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Publication numberUS4142722 A
Publication typeGrant
Application numberUS 05/873,143
Publication dateMar 6, 1979
Filing dateJan 30, 1978
Priority dateJan 30, 1978
Publication number05873143, 873143, US 4142722 A, US 4142722A, US-A-4142722, US4142722 A, US4142722A
InventorsJohn V. Romano, Roger D. Hector
Original AssigneeAtari, Inc.
Export CitationBiBTeX, EndNote, RefMan
External Links: USPTO, USPTO Assignment, Espacenet
Seat mounted simulated weapon and target shooting game
US 4142722 A
A shooting game includes opposed stations which include a pair, target and gun which are movable as a unit by the player sitting on the chair. A simulated landscape interposed between the players includes a score display. When either player actuates his gun this produces a light flash which is sensed by the photodector type target on the other player's station. A highly animated seat makes a difficult target to hit.
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What is claimed is:
1. An electronic shooting game for use on a support surface comprising: a pair of seats; means coupled with each seat, respectively, for mounting the same on the support surface for movement relative to the support surface and to the other seat; a gun carried by each seat respectively, each gun having means for directing a beam of electromagnetic radiation toward the other seat; a target carried by each seat respectively, the target of each seat being comprised of electronic photodectector structure, capable of being struck and thereby energized by a radiation beam from the gun of the other seat; means between and spaced from the guns for forming a number of spaced obstacles to the radiation beams emitted by said guns; and circuit means coupled with the photodetector structure of the target of each seat for providing a display representing the actuations of the photodetector structure when struck by radiation beams from the gun of the other seat.
2. An electronic shooting game as set forth in claim 1, wherein each seat includes tilt means capable of being tilted and swiveled relative to the other seat.
3. An electronic shooting game as set forth in claim 1, wherein each gun and the corresponding target are rigidly secured to the respective seat, so that the seat, the gun and the target move as a unit when the seat moves relative to the other seat.
4. An electronic shooting game as set forth in claim 1, wherein said display means is carried by said means for forming said obstacles.
5. An electronic shooting game as set forth in claim 1, wherein each seat has an inclined, generally rigid extension projecting toward the other seat, the gun and target of each seat being coupled adjacent to the upper end of the respective extension.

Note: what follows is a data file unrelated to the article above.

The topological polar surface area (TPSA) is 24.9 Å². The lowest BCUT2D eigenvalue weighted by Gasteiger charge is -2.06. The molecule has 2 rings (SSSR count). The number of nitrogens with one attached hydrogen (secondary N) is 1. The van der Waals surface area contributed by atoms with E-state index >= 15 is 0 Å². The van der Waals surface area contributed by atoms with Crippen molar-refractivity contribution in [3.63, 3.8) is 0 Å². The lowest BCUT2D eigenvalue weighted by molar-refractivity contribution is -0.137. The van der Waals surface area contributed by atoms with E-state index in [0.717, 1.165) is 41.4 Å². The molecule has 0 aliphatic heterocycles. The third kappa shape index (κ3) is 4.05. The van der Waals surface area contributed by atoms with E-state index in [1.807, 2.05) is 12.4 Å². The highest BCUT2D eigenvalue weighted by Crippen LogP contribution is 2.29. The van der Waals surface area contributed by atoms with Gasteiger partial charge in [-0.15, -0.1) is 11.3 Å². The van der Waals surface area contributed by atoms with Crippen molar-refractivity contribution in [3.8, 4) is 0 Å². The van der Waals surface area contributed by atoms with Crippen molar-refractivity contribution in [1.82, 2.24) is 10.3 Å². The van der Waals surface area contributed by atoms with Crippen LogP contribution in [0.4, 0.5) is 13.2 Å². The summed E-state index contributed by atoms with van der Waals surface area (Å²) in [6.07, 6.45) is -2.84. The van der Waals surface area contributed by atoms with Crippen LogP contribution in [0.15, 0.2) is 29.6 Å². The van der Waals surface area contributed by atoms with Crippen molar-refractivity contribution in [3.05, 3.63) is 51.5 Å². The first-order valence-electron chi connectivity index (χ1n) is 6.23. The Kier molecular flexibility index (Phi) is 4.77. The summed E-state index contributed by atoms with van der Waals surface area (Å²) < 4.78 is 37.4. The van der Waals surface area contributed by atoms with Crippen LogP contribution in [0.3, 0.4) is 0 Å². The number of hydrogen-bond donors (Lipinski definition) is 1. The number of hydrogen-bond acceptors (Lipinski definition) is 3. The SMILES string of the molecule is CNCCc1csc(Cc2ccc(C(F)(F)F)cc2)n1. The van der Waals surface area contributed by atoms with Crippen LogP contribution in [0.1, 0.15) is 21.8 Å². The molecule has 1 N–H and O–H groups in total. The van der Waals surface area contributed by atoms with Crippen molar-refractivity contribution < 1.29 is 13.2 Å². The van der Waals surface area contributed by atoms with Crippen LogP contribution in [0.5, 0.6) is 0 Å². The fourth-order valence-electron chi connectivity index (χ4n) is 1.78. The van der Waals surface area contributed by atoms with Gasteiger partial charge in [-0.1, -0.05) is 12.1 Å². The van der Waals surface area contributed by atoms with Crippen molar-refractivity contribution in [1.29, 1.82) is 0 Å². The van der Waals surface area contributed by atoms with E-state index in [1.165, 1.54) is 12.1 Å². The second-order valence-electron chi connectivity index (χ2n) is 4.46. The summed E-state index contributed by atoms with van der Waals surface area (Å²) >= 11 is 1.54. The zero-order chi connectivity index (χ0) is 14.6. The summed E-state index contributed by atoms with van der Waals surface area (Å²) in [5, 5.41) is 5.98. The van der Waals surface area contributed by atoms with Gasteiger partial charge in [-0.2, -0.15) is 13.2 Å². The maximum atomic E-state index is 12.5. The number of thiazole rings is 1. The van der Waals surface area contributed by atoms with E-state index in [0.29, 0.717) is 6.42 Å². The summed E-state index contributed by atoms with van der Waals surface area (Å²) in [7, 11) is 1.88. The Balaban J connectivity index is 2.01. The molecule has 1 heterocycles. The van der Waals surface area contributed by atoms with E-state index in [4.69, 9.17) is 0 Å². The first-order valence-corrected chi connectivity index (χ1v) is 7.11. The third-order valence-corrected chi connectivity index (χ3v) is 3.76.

6. An electronic shooting game as set forth in claim 1, wherein is included means defining a platform for each seat respectively, said mounting means for each seat being coupled to the respective platform, said means forming said obstacles including a frame secured to the platform and extending upwardly therefrom, said display means being on the upper end of said frame.

The present invention is directed to a shooting game and more specifically to one where a pair of players actuate rifles producing a light flash which is sensed by associated photodetector type targets.

Shooting arcades are quite old where one or more players shoot at several mechanically actuated targets which are moved in predetermined motions to make the target difficult to hit. One such game is shown in a copending application Ser. No. 813,807 filed July 8, 1977 in the name of Rains et al, entitled "Shooting Arcade Game" and assigned to the present assignee. Such game has suitable electronic circuitry usable in the present game as will be discussed below.

One disadvantage of the above target arcade games is that the opponent is, of course, a mechanically or automatically actuated targets which may not offer sufficient challenge. One prior art type of game which does utilize a human target is fencing and especially with electrically actuated foils where a touch by one party against the chest of the other produces a scoring point. Fencing, of course, requires extra equipment in order to avoid its dangerous side effects.


It is, therefore, an object of the present invention to provide an improved shooting game.

In accordance with the above object there is provided a shooting game for at least two players comprising a gun and associated target for carrying by each player. Hit indicating means associated with each target are provided for visually indicating a hit by another player.


FIG. 1 is a perspective view of a shooting game embodying the present invention; and

FIG. 2 is a block diagram of the associated electrical circuitry for the present game.